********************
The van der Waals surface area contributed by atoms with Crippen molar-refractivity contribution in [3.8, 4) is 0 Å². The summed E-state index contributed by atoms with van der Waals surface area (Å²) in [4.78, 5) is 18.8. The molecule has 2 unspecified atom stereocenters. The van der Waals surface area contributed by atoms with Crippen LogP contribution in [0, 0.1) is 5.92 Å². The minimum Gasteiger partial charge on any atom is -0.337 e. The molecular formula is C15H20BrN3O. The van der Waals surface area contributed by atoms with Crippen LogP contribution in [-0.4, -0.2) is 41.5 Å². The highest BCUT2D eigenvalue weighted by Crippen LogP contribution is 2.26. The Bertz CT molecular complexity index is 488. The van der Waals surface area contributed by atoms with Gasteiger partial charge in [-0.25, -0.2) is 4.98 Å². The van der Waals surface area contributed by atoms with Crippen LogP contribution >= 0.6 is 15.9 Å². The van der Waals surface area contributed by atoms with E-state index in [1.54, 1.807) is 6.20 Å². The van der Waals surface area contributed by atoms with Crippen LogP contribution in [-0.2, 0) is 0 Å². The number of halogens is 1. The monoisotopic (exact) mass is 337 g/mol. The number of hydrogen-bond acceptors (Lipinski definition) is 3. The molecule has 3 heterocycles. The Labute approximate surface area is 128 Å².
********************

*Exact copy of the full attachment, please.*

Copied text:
The van der Waals surface area contributed by atoms with Crippen molar-refractivity contribution in [3.8, 4) is 0 Å². The summed E-state index contributed by atoms with van der Waals surface area (Å²) in [4.78, 5) is 18.8. The molecule has 2 unspecified atom stereocenters. The van der Waals surface area contributed by atoms with Crippen LogP contribution in [0, 0.1) is 5.92 Å². The minimum Gasteiger partial charge on any atom is -0.337 e. The molecular formula is C15H20BrN3O. The van der Waals surface area contributed by atoms with Crippen LogP contribution in [-0.4, -0.2) is 41.5 Å². The highest BCUT2D eigenvalue weighted by Crippen LogP contribution is 2.26. The Bertz CT molecular complexity index is 488. The van der Waals surface area contributed by atoms with Gasteiger partial charge in [-0.25, -0.2) is 4.98 Å². The van der Waals surface area contributed by atoms with Crippen LogP contribution >= 0.6 is 15.9 Å². The van der Waals surface area contributed by atoms with E-state index in [1.54, 1.807) is 6.20 Å². The van der Waals surface area contributed by atoms with Crippen LogP contribution in [-0.2, 0) is 0 Å². The number of halogens is 1. The monoisotopic (exact) mass is 337 g/mol. The number of hydrogen-bond acceptors (Lipinski definition) is 3. The molecule has 3 heterocycles. The Labute approximate surface area is 128 Å².